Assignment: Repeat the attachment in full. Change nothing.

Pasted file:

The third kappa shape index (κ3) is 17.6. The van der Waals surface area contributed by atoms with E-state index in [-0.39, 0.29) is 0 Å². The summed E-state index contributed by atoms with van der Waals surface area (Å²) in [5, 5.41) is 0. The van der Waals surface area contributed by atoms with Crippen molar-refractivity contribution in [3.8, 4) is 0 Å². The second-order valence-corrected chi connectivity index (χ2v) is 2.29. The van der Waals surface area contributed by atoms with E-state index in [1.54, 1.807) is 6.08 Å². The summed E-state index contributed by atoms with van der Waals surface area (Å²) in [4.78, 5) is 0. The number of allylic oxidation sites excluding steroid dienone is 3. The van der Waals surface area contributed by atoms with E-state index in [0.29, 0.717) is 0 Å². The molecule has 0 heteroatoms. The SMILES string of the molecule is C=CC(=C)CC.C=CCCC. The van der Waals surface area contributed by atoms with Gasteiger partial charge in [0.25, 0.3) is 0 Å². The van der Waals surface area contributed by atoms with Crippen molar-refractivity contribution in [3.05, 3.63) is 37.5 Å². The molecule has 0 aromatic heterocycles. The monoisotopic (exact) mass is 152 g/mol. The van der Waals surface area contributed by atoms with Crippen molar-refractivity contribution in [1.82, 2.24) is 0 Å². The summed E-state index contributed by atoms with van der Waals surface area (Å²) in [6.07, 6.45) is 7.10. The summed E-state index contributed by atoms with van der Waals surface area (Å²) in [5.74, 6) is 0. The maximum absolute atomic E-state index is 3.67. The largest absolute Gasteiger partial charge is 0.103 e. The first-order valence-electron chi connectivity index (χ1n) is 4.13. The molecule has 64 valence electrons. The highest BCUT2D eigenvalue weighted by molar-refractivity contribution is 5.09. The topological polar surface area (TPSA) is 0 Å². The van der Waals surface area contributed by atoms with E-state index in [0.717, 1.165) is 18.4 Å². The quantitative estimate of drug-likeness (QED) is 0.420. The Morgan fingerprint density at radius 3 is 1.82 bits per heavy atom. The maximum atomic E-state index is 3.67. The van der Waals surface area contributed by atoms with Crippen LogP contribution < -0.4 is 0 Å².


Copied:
The third kappa shape index (κ3) is 17.6. The van der Waals surface area contributed by atoms with E-state index in [-0.39, 0.29) is 0 Å². The summed E-state index contributed by atoms with van der Waals surface area (Å²) in [5, 5.41) is 0. The van der Waals surface area contributed by atoms with Crippen molar-refractivity contribution in [3.8, 4) is 0 Å². The second-order valence-corrected chi connectivity index (χ2v) is 2.29. The van der Waals surface area contributed by atoms with E-state index in [1.54, 1.807) is 6.08 Å². The summed E-state index contributed by atoms with van der Waals surface area (Å²) in [4.78, 5) is 0. The number of allylic oxidation sites excluding steroid dienone is 3. The van der Waals surface area contributed by atoms with E-state index in [0.29, 0.717) is 0 Å². The molecule has 0 heteroatoms. The SMILES string of the molecule is C=CC(=C)CC.C=CCCC. The van der Waals surface area contributed by atoms with Gasteiger partial charge in [0.25, 0.3) is 0 Å². The van der Waals surface area contributed by atoms with Crippen molar-refractivity contribution in [3.05, 3.63) is 37.5 Å². The molecule has 0 aromatic heterocycles. The monoisotopic (exact) mass is 152 g/mol. The van der Waals surface area contributed by atoms with Crippen molar-refractivity contribution in [1.82, 2.24) is 0 Å². The summed E-state index contributed by atoms with van der Waals surface area (Å²) in [6.07, 6.45) is 7.10. The summed E-state index contributed by atoms with van der Waals surface area (Å²) in [5.74, 6) is 0. The maximum absolute atomic E-state index is 3.67. The largest absolute Gasteiger partial charge is 0.103 e. The first-order valence-electron chi connectivity index (χ1n) is 4.13. The molecule has 64 valence electrons. The highest BCUT2D eigenvalue weighted by molar-refractivity contribution is 5.09. The topological polar surface area (TPSA) is 0 Å². The van der Waals surface area contributed by atoms with E-state index in [0.717, 1.165) is 18.4 Å². The quantitative estimate of drug-likeness (QED) is 0.420. The Morgan fingerprint density at radius 3 is 1.82 bits per heavy atom. The maximum atomic E-state index is 3.67. The van der Waals surface area contributed by atoms with Crippen LogP contribution < -0.4 is 0 Å².